Going from a dark, dingy before to a bright, inviting after.
Photo by Ben Yoder
So you see a great landscape picture laid out right in front of you, so you line up the shot, read the exposure, and take the picture. But you end up with something that looks like the picture on the left. But then you go home and see something like the picture on the right, and wonder how you could have gotten that one.
As I touched on in my article about sensor size, your camera can't quite see the world the way you see it. There isn't as much dynamic range, or differences in shades of gray. So in cases like the picture above, you need to give your camera some help with some post processing. What we are trying to create is a High Dynamic Range (HDR) photo. This is easy to do, even though some people would have you believe differently. Keep in mind, too, that this is only one way of creating this effect; you can probably find dozens of different ways of doing this.
The first thing I did to get from the "before" to the "after" was to open the image in Photoshop and adjust the levels (accessed by either going to Image > Adjustments > Levels or by pressing "Ctrl+L"). I set the black and white points and adjusted the mid-tone contrast to my liking. I did this according to the sky, as the ground was still too dark to get a good read on.
Make multiple layer copies using the "Screen"
The first thing you need to do is to bring the foreground exposure up to where you want it. To do this, I created a copy of the "Background" layer, and then changed the blend mode to "Screen" (circled in red). This lightens the image by removing the black values, making everything a bit brighter. When I saw the results of the first layer, I thought I could go a bit more, so I copied the layer "Background copy," which made my top layer (Background copy 2) while keeping the same blend mode. This worked well in this instance, though if one is not enough, and two is too much, you can lower the opacity (to the right of the blend mode drop down box) to get to the point you need. After I got the foreground where I wanted it, I combined the top two layers by hitting "Ctrl+E," which will merge two layers: the one that is highlighted (Background copy 2 in this instance) and the one right below that one.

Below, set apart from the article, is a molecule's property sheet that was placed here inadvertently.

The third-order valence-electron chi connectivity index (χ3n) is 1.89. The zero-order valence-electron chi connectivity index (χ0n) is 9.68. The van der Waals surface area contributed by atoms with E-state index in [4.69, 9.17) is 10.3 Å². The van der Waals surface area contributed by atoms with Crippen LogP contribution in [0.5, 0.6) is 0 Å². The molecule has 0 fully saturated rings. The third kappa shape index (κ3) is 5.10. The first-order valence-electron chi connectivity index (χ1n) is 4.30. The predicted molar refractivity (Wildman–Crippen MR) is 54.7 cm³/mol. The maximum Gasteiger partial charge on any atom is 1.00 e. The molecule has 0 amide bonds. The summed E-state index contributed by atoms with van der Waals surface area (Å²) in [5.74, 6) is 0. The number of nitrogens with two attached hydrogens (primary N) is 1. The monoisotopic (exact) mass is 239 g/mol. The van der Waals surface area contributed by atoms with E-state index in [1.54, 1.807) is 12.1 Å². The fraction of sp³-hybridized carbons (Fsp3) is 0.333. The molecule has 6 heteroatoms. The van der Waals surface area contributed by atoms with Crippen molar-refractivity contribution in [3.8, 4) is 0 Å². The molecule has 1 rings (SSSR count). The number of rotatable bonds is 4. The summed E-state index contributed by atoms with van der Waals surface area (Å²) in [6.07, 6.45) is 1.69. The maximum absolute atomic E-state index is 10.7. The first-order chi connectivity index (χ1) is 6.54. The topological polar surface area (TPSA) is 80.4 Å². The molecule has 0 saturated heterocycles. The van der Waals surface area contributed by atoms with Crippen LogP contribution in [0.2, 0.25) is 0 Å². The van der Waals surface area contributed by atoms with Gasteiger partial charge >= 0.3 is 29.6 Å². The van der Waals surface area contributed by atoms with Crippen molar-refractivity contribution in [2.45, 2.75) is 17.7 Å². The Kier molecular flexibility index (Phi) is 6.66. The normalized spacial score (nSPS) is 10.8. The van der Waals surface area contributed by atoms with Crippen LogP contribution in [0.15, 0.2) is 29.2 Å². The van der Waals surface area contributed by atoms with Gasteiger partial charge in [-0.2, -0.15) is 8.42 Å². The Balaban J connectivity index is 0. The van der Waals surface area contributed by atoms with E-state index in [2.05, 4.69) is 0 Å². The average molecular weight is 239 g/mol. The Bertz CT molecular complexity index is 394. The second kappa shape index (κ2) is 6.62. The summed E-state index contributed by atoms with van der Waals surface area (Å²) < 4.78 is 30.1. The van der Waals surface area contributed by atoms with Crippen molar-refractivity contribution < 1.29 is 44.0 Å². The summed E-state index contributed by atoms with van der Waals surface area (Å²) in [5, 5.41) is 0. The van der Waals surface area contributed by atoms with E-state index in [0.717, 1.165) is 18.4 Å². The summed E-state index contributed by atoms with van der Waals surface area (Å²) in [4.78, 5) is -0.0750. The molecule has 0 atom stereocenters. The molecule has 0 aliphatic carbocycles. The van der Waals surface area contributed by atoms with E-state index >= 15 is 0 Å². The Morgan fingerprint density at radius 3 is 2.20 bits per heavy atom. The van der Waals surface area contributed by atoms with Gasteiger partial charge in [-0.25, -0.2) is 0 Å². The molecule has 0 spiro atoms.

Using a layer mask and the brush tool.
The next thing to do is to get the sky back to where you had it. This can be done easily through a layer mask, allowing you to "paint" back in what should not be effected by the changes you've made. To do this, click on the top layer, and then click on the layer mask icon (circled in red) to add a layer mask to the top layer. Then click on the brush icon (circled in blue) to paint onto the layer mask. The brush colors will default to black and white, and you will use black to paint onto the white layer mask. In the brush size drop-down box (to the top left of the image screen), it is a good idea to set the "Hardness" level to something much lower than 100, as that will give you a softer touch to the brush, and make the change between what is masked vs. unmasked more subtle. Now "paint in" the sky. This will cause the sky to go back to the way you started with it, while leaving the ground alone, preserving all your hard work.
The after shot a bit larger.
So there it is, a nice, bright landscape. When I first did this, it took me no more than 8 minutes, and is a good looking effect. Now it is up to you to take this and apply it to your photos. Experiment with the different blending modes, and use different techniques with the layer masks (such as using a brush with less opacity) to see what you can achieve.
For more helpful photography articles, check these out:
Check out the new and highly recommended Corel Digital Studio 2010
You paid for that flash, now use it!